Known for its rugged topography, soaring cliffs, and seaside views, volcanic Madeira is a dream destination for hikers and outdoorsy types. From relaxed seaside strolls to challenging clifftop treks, the island offers hiking routes for amblers of all skill and experience levels.
Here are five of Madeira’s most popular trails with the recommended tours.
Vereda do Areeiro – 4.4 miles (7 kilometers)
A challenging but rewarding trail, the Vereda do Areeiro connects Madeira’s third-tallest peak (Pico do Areeiro) with the tallest (Pico Ruivo). En route, pass through tunnels, clamber up steep ascents, and discover striking rock formations, but nothing compares to the sweeping views of the island’s mountainous heart.
Queimadas to Pico das Pedras – 1.3 miles (2.1 kilometers)
This straightforward hiking route is one of Madeira’s most accessible, but that doesn’t mean it’s short on scenery. The trail wends its way from the richly arboreal Queimadas Forest Park to Pico das Pedras Forest Park, abundant in indigenous flora and fauna. The trail is part of the longer Caldeirão Verde Levada Walk, a 4-mile (6.5-kilometer) loop that’s suited to intermediate walkers.
Levada das 25 Fontes – 6.8 miles (11 kilometers)
Madeira is famed for its levadas: irrigation channels that crisscross the island and form the backbone of many hiking routes. One of the top levada excursions is Levada das 25 Fontes. True to its name, it bypasses 25 natural springs, pools, and waterfalls (including the Risco Waterfall), making this scenic trail one of the island’s most popular.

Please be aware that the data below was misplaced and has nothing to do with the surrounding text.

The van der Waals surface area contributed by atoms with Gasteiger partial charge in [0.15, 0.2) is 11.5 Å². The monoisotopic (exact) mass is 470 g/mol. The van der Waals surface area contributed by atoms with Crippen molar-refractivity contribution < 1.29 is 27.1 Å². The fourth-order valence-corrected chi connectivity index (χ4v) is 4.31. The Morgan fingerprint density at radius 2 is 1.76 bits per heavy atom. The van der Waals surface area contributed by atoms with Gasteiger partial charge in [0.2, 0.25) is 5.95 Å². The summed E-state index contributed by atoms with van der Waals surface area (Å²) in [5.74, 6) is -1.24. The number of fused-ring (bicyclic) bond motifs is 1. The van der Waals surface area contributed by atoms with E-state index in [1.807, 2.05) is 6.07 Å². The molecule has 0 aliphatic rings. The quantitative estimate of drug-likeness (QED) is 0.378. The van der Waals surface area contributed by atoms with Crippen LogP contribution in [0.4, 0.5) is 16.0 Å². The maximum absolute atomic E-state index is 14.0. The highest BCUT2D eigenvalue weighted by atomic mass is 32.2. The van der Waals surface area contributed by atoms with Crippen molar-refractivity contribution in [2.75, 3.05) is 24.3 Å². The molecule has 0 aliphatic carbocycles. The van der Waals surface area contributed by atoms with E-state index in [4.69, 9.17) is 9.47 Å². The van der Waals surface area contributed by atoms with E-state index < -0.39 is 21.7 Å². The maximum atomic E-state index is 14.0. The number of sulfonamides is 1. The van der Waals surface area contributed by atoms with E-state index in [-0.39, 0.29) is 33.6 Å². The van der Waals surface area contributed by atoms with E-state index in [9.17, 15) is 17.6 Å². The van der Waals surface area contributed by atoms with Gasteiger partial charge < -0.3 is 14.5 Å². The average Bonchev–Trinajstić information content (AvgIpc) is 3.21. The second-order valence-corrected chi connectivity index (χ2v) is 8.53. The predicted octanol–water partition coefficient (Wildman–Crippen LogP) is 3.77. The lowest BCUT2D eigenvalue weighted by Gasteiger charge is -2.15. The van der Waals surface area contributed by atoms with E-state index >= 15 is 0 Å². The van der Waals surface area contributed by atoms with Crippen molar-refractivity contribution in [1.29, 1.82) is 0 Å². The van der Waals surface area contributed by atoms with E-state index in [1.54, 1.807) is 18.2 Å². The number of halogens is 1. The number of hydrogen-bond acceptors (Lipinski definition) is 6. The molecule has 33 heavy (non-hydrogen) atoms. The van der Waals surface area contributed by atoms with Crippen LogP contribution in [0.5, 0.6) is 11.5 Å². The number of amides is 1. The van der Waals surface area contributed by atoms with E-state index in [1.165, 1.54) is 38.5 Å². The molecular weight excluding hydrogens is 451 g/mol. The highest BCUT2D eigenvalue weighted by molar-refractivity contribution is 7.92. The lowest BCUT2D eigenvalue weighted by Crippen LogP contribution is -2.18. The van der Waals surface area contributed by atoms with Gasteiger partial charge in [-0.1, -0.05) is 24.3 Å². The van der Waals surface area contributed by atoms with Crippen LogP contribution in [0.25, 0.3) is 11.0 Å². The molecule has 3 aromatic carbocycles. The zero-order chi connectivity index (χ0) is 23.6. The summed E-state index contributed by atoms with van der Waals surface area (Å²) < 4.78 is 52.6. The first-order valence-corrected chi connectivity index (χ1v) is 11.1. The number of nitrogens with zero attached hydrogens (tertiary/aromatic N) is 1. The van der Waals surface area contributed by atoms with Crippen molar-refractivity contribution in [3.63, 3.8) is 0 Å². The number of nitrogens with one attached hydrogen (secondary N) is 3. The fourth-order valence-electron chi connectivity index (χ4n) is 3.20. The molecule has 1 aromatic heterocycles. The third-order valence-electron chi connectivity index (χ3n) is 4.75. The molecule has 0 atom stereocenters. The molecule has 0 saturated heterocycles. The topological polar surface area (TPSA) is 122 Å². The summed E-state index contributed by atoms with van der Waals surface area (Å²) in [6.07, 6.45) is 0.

Vereda da Ponta de São Lourenço – 4.5 miles (7.2 kilometers)
Located on a narrow peninsula on the easternmost edge of the island, this Madeira hike is ideal for those after memorable seaside views. The trail includes dramatic cliff topography, volcanic rock formations, turquoise waters, and glimpses of different sea birds, seals, and other aquatic species. If the day is warm, pause for a dip.
Levada do Rei – 3.2 miles (5.1 kilometers)
The Levada do Rei—the King’s Levada—is one of the island’s loveliest hiking trails. Located within the Madeira Natural Park, the path threads its way through Laurisilva of Madeira, a laurel forest that’s a UNESCO World Heritage Site. Discover the forest’s striking trees and abundant wildlife, and glimpse landmarks such as São Jorge Watermill, which is more than 300 years old and still in operation today.